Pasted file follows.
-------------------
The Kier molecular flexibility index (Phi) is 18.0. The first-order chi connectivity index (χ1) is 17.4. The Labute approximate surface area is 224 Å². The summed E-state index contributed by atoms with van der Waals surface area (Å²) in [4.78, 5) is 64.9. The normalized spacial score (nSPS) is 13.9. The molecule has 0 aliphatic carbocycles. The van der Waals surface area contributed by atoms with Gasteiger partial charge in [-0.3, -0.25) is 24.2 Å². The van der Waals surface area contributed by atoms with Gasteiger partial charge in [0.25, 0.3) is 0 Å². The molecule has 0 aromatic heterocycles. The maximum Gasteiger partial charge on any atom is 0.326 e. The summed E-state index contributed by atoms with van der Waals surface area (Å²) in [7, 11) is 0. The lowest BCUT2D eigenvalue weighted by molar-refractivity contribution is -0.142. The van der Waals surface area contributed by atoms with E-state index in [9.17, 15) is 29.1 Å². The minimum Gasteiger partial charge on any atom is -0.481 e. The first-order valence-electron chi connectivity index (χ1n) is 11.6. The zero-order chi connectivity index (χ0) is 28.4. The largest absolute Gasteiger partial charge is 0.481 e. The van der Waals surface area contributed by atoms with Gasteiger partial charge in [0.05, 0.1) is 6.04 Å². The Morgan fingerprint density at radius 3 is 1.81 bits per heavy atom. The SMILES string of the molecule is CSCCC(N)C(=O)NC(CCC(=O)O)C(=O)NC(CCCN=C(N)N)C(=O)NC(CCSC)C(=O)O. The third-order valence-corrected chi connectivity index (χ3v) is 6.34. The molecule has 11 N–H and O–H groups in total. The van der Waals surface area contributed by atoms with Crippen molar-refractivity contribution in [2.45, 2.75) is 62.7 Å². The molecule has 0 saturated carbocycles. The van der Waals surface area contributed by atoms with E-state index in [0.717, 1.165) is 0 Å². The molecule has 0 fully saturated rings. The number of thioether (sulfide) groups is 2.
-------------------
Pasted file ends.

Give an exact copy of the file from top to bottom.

The Kier molecular flexibility index (Phi) is 18.0. The first-order chi connectivity index (χ1) is 17.4. The Labute approximate surface area is 224 Å². The summed E-state index contributed by atoms with van der Waals surface area (Å²) in [4.78, 5) is 64.9. The normalized spacial score (nSPS) is 13.9. The molecule has 0 aliphatic carbocycles. The van der Waals surface area contributed by atoms with Gasteiger partial charge in [-0.3, -0.25) is 24.2 Å². The van der Waals surface area contributed by atoms with Gasteiger partial charge in [0.25, 0.3) is 0 Å². The molecule has 0 aromatic heterocycles. The maximum Gasteiger partial charge on any atom is 0.326 e. The summed E-state index contributed by atoms with van der Waals surface area (Å²) in [7, 11) is 0. The lowest BCUT2D eigenvalue weighted by molar-refractivity contribution is -0.142. The van der Waals surface area contributed by atoms with E-state index in [9.17, 15) is 29.1 Å². The minimum Gasteiger partial charge on any atom is -0.481 e. The first-order valence-electron chi connectivity index (χ1n) is 11.6. The zero-order chi connectivity index (χ0) is 28.4. The largest absolute Gasteiger partial charge is 0.481 e. The van der Waals surface area contributed by atoms with Gasteiger partial charge in [0.05, 0.1) is 6.04 Å². The Morgan fingerprint density at radius 3 is 1.81 bits per heavy atom. The SMILES string of the molecule is CSCCC(N)C(=O)NC(CCC(=O)O)C(=O)NC(CCCN=C(N)N)C(=O)NC(CCSC)C(=O)O. The third-order valence-corrected chi connectivity index (χ3v) is 6.34. The molecule has 11 N–H and O–H groups in total. The van der Waals surface area contributed by atoms with Crippen molar-refractivity contribution in [2.45, 2.75) is 62.7 Å². The molecule has 0 saturated carbocycles. The van der Waals surface area contributed by atoms with E-state index in [0.717, 1.165) is 0 Å². The molecule has 0 fully saturated rings. The number of thioether (sulfide) groups is 2.